We still have a few days of school vacation left, and the weather looks pretty favorable for an outdoor adventure. Check out a few ways you can get outside and enjoy some fresh air on Nantucket before the year’s end.
Although the days are getting longer, Nantucket is a great place to explore in the dark. Until mid-January, the Quadrantid meteor shower will light up the skies with shooting stars. On a clear night, find an open space (any beach will do) and look up. You might be able to make out some notable stars and constellations. As you take in the blanket of stars, keep an eye out for a flash of light darting across the sky. That’s a rocky, icy piece of space debris hitting Earth’s atmosphere- a meteor! Nantucket is an excellent place for stargazing, so make Maria Mitchell proud and take advantage of this unique opportunity.
If you’re out and about around dusk, you might see an owl. Barn Owls spend the winter on island and can be seen hunting around fields, dunes, roadsides and other open habitats. Barn Owls often sit atop fenceposts, scanning the area for small rodents. These owls are quite large (a bit bigger than a crow), and their light color stands out even on dark nights. Owls fly silently and are easily spooked, so a Barn Owl sighting is often a brief encounter that mostly consists of a flash of white disappearing into the dark. These birds are a treat to see, and a rare experience- Barn Owl populations are declining, and Nantucket’s climate is at the very edge of what they can tolerate.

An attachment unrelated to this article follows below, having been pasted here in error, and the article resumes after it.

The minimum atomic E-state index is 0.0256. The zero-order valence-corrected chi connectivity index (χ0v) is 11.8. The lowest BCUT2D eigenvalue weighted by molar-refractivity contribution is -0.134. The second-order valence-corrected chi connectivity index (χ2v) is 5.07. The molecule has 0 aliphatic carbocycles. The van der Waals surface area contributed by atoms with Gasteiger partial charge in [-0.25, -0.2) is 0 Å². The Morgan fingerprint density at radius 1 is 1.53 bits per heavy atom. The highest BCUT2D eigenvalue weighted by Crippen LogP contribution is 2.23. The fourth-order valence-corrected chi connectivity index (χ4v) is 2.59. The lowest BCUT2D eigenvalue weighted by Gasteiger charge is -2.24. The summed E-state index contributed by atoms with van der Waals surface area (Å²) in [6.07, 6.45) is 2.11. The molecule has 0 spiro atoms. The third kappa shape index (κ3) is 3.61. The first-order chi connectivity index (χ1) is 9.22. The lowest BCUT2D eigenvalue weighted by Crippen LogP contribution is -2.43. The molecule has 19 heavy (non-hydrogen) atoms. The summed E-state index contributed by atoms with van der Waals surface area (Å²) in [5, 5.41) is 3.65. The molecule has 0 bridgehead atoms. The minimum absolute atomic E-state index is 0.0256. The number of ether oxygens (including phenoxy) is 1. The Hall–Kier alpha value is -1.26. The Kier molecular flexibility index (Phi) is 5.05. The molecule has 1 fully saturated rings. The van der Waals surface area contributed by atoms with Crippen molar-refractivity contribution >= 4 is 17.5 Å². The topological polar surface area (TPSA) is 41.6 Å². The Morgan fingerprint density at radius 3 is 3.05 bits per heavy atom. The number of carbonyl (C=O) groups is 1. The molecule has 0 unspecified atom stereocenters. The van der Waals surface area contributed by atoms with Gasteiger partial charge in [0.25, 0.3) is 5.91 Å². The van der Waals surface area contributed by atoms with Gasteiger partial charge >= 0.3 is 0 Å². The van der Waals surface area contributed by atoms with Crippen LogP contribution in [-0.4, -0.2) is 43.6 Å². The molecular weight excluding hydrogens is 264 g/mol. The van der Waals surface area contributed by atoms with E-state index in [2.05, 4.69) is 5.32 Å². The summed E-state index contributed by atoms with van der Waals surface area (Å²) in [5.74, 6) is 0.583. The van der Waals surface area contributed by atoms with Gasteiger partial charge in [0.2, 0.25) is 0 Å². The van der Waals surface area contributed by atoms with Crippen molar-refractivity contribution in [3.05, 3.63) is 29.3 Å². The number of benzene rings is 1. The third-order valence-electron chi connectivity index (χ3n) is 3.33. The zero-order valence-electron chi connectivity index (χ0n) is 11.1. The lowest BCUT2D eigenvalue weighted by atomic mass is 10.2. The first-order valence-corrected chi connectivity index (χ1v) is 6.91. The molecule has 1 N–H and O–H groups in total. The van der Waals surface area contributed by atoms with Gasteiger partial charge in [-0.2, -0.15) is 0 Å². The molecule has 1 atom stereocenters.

Along with the Barn Owl, other birds like Woodpeckers, Chickadees, Cardinals, nuthatches and Blue Jays stick around for the winter. A bird feeder is a surefire way to attract these birds to your yard. On your next nature walk, scan the ground for pinecones- a biodegradable and free bird feeder. Take one home, spread peanut butter or Crisco on it and roll it in bird seed. You can place the pine cone on a railing, nestle it in a bush, or hang it from a string to offer a tasty treat to the birds. Now you can enjoy nature while tucked inside and cozy. Set up the feeder where you can see it out the window for live entertainment!
Stay tuned for more editions of Current Nature, a bi-weekly column featuring seasonal topics, natural history information, and advice on the outdoors from the staff at the Linda Loring Nature Foundation.